communicating

. . . Studies with thousands of people indicate that how we feel about ourselves is generally quite positive up until about age twelve.  From about thirteen to twenty, our self-esteem levels drop to some of the lowest levels in our lives.  Thereafter, to around the age of seven, most people’s self-esteem gradually increases.  In fact, by around the age of sixty-five, many of us feel as good about ourselves as when we were nine years old–which is as good as it ever gets.  And then, self-esteem tends to drop during the last few years of life.  Other studies, based on 5,400 pairs of twins, find that as people get older, they become less outgoing, more emotionally stable, and a bit more impulsive.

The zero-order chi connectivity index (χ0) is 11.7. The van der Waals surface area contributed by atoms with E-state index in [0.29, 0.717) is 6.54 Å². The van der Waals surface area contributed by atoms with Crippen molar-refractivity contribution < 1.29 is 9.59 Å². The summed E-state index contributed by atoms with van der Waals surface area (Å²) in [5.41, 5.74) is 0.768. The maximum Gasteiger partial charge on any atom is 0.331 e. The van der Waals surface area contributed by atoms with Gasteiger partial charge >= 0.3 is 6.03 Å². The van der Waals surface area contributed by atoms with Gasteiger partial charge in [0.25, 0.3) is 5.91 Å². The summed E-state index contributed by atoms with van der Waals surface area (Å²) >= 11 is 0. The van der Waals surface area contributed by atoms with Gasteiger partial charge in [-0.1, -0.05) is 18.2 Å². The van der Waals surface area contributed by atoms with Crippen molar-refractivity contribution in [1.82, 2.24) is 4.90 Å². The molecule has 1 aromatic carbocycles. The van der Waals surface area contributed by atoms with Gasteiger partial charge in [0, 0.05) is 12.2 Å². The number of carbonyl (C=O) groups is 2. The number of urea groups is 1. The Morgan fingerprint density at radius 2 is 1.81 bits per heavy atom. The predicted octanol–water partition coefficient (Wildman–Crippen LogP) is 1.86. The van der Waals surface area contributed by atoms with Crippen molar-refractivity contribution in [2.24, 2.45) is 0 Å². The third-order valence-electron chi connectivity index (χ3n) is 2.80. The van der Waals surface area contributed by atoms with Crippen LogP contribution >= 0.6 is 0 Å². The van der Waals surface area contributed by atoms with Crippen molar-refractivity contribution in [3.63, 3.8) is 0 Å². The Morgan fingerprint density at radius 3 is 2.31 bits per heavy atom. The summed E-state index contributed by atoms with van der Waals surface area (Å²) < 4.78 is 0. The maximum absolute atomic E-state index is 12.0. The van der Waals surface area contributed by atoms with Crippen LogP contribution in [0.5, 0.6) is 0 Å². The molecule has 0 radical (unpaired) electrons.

The personality research is at odds with the bleak stereotypes of older people as being lonely, selfish, rigid, and bitter.  Some of the more promising research that combats these stereotypes is being conducted by Laura Carstensen and her colleagues at Stanford University.  She finds that as people age, emotion becomes a more important part of life.  With greater attention to emotional states, people learn to regulate their emotions more effectively, resulting in greater happiness and fewer negative feelings.  Although people over the age of seventy tend to have fewer friends, their social networks become stronger.

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